US House of Representatives Speaker John Boehner
With a deal to avert the so-called "fiscal cliff" nowhere in sight, Senate Majority Leader Harry Reid on Thursday predicted a compromise would not be reached in time to avert the tax increases and automatic spending cuts set to be triggered on January 1. Reid also criticized Republican House Speaker John Boehner in unusually personal terms, accusing him of running the House as a “dictatorship” and blasting him for letting lawmakers out for vacation.
Boehner will be to blame “if we go over the cliff, and it looks like that’s where we’re headed,” Reid insisted as the Senate returned to work for a post-Christmas session focused on disaster relief for Sandy victims and renewing key government surveillance powers, reports The Ticket.
Reid's speech on the Senate floor came shortly before President Barack Obama returned to Washington from Hawaii to resume discussions of how to avoid the fiscal cliff. White House Spokesman Dan Pfeiffer said Obama had spoken to Reid, Boehner, House Democratic Leader Nancy Pelosi and Senate Republican Leader Mitch McConnell Wednesday evening.
Reid, a Nevada Democrat, repeatedly pressed Boehner to have the House take up a Senate-passed bill extending income tax cuts on income under $250,000, calling that measure the only “viable escape route.” House Republicans have thus far balked at raising taxes at all.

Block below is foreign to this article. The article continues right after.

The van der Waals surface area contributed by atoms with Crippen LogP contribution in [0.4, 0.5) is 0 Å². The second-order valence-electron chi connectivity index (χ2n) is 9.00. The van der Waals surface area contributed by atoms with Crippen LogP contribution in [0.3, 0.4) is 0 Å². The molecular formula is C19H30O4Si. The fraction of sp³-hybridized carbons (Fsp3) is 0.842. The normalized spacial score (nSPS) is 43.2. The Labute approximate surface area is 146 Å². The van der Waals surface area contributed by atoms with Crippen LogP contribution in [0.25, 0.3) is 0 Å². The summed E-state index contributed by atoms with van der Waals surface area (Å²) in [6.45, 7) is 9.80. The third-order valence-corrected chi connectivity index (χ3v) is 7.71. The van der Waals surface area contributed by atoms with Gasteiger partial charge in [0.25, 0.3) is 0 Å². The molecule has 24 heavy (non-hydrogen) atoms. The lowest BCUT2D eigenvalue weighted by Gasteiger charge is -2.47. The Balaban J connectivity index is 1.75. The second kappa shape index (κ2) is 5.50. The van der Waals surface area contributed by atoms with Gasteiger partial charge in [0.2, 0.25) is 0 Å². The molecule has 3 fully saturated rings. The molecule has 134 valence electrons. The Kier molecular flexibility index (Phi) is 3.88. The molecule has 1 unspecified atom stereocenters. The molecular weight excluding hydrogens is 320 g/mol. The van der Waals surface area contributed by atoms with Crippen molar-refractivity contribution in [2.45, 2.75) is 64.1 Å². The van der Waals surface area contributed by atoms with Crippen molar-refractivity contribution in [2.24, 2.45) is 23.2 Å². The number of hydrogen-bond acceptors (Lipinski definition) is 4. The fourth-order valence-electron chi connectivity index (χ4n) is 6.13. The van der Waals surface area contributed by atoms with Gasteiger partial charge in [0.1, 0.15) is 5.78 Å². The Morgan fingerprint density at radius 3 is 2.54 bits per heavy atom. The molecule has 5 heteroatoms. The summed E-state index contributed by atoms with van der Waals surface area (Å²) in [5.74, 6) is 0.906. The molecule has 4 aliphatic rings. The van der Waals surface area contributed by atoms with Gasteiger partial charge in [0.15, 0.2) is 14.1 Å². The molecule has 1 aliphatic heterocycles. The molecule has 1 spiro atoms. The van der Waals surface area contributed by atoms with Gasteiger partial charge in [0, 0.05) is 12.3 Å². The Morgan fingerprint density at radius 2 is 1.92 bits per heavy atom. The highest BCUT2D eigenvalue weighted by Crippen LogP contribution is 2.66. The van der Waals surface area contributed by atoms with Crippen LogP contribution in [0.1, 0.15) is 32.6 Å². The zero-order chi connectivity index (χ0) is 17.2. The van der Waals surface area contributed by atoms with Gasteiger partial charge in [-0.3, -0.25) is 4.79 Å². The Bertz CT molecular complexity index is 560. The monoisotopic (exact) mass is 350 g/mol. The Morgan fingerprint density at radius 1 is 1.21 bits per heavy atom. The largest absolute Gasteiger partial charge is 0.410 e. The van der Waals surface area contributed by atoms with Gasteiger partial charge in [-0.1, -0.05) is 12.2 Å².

“The Speaker just has a few days left to change his mind,” Reid said. “But I have to be very honest…I don’t know, time-wise, how it can happen now.”
"Speaker Boehner should call members of the House back today," Reid said, adding that the Ohio Republican "seems to care more about keeping his speakership" than pushing his party to accept a deal that would avert a tax increase for all but the highest income taxpayers. Democrats have repeatedly levelled that charge at Boehner, whose re-election on January 3 is not seriously in doubt despite ever-louder conservative grumbling.
Reid also accused Boehner of operating a "dictatorship" that had shut out House Democrats and all but the most conservative voices in the GOP, saying that the Senate-passed bill would pass with mostly Democratic votes but some Republican support as well.